"If you leave it up to market mechanisms, things will automatically adjust accordingly: products will get so cheap that people, with very little work, will be able to afford them. We're already seeing that, with everything from phones to TVs costing less and less and doing more and more." This ignores the effects on displaced workers. The post is not about how great your TV will be in ten years; its about what happens to workers that get displaced by automation. Unemployed workers aren't going to be buying many TVs.

Comment: Re:Baby steps - (Score 1) 674

http://www.motherjones.com/kevin-drum/2012/03/middle-class-really-three-decade-slump

http://www.businessinsider.com/decline-of-theus-middle-class-2013-10

http://www.americanprogressaction.org/issues/labor/news/2013/09/17/74363/latest-census-data-underscore-how-important-unions-are-for-the-middle-class/

http://www.huffingtonpost.com/2013/06/14/college-costs-median-income_n_3443806.html

http://www.aarp.org/research/ppi/security/impacts-of-rising-healthcare-costs-AARP-ppi-sec.html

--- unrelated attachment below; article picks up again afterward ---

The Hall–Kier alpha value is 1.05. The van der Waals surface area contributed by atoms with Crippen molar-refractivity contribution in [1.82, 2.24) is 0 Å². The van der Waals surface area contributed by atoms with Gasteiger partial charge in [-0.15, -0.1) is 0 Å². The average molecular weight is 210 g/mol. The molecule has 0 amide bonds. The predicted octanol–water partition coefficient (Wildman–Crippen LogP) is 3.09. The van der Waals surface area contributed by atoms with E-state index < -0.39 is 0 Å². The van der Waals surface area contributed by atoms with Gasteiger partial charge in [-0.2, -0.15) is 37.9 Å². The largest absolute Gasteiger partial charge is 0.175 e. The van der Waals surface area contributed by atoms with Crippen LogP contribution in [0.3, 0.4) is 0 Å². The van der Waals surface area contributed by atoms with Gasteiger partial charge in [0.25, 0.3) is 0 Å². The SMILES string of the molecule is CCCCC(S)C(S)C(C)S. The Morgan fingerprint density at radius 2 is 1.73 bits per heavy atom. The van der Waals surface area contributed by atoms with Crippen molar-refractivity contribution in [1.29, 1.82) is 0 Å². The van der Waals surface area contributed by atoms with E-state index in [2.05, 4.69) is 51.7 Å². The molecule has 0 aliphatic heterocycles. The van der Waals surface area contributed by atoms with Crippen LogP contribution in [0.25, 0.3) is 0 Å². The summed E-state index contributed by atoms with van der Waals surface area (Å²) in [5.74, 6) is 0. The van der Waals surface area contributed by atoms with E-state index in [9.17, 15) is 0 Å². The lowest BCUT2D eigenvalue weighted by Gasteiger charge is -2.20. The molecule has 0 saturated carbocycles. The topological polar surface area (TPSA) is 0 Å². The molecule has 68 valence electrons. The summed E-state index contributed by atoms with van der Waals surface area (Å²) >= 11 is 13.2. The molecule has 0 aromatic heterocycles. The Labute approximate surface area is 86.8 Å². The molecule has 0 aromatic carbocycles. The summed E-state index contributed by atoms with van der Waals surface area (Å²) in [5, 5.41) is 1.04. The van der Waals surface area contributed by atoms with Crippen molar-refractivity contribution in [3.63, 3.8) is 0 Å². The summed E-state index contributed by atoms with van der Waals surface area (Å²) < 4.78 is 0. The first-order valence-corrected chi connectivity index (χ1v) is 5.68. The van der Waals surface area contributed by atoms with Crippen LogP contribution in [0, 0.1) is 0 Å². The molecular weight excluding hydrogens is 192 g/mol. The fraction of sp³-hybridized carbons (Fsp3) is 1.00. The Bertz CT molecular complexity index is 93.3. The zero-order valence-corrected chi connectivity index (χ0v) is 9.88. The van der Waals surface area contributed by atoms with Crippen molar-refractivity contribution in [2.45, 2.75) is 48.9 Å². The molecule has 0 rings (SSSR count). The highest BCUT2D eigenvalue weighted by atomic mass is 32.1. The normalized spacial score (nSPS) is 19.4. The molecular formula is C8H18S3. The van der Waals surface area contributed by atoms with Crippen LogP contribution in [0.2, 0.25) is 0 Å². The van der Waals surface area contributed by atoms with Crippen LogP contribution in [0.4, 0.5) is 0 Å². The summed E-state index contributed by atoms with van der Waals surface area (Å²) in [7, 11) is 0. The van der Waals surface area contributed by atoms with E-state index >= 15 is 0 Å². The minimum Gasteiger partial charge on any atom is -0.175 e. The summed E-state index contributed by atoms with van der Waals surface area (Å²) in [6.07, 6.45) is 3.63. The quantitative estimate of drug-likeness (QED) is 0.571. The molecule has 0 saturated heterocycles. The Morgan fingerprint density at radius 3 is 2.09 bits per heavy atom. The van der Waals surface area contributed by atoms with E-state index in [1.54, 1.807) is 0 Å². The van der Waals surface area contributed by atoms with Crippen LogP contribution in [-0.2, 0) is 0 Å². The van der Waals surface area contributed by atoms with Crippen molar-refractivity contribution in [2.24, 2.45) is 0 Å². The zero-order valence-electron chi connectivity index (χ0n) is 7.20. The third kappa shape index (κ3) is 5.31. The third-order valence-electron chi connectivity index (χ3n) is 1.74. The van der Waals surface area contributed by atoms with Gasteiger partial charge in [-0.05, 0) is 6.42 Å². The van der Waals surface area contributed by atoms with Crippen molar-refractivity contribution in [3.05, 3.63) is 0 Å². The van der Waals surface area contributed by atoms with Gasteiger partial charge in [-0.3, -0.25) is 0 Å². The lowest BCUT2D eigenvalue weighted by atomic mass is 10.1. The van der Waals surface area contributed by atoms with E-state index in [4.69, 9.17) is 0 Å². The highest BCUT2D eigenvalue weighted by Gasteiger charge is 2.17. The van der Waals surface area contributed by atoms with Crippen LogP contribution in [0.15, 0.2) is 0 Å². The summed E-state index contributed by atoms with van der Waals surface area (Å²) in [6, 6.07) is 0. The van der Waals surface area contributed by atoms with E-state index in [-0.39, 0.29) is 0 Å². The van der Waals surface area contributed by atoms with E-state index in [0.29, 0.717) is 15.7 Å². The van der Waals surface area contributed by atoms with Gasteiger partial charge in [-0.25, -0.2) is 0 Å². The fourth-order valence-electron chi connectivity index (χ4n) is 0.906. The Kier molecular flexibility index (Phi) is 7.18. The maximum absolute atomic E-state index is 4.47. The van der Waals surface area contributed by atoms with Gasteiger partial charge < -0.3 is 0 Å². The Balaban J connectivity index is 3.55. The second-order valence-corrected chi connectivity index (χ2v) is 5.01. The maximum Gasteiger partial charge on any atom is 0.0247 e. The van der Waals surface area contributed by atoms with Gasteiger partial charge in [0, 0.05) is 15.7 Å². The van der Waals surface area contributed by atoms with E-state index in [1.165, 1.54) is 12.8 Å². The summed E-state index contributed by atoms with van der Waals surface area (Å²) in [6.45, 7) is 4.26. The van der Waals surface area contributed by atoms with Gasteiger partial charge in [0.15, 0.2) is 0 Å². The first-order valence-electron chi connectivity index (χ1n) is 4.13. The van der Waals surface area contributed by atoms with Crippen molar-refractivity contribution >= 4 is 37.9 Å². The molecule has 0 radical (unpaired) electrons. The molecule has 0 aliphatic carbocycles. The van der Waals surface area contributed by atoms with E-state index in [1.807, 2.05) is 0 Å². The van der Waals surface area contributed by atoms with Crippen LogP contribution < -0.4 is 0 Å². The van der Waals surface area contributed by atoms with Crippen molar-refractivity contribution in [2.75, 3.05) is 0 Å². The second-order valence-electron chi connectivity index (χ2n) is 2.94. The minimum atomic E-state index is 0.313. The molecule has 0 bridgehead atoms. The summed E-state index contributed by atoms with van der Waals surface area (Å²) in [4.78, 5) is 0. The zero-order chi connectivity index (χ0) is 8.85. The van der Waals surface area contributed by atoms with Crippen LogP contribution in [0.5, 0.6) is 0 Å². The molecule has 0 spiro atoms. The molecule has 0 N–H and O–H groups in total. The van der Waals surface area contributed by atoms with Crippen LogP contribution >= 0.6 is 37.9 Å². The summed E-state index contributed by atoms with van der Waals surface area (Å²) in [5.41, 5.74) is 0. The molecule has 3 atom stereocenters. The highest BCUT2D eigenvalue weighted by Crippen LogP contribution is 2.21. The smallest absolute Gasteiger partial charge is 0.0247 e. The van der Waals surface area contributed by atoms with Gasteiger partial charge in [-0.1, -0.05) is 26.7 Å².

I think quoting a single statistic without anything else to compare it to is disingenuous. More people surely are enrolling in college now than they were in my parents' generation. My parents, going to a state school, essentially carried no debt when they finished, and had good middle class jobs waiting for them. It was more likely in my parents' generation that one could be middle class all the way through to retirement without a college degree, as well.

The price of a college education has risen at a rate entirely inconsistent with median income. That's not just for Harvard or MIT - that's for all American college education.

Similarly, health costs have gone up without regard to income levels. Likewise real estate anywhere where jobs exist. Likewise daycare, or elder care. Pensions that were commonplace a generation ago are nearly extinct now, and vilified by a large segment of the population.

Sure, people can afford to have computers and DVD players and game consoles that didn't exist a generation ago, but the essentials of a middle-class life are getting more and more expensive relative to a middle-class income.

Comment: Baby steps - (Score 3, Insightful) 674

It would be an awesome first step if we could all just agree that the middle class (at least in America) is in decline from what it was one generation or two generations ago, and that that has several bad consequences, and that we should try to think of ways to reverse this trend.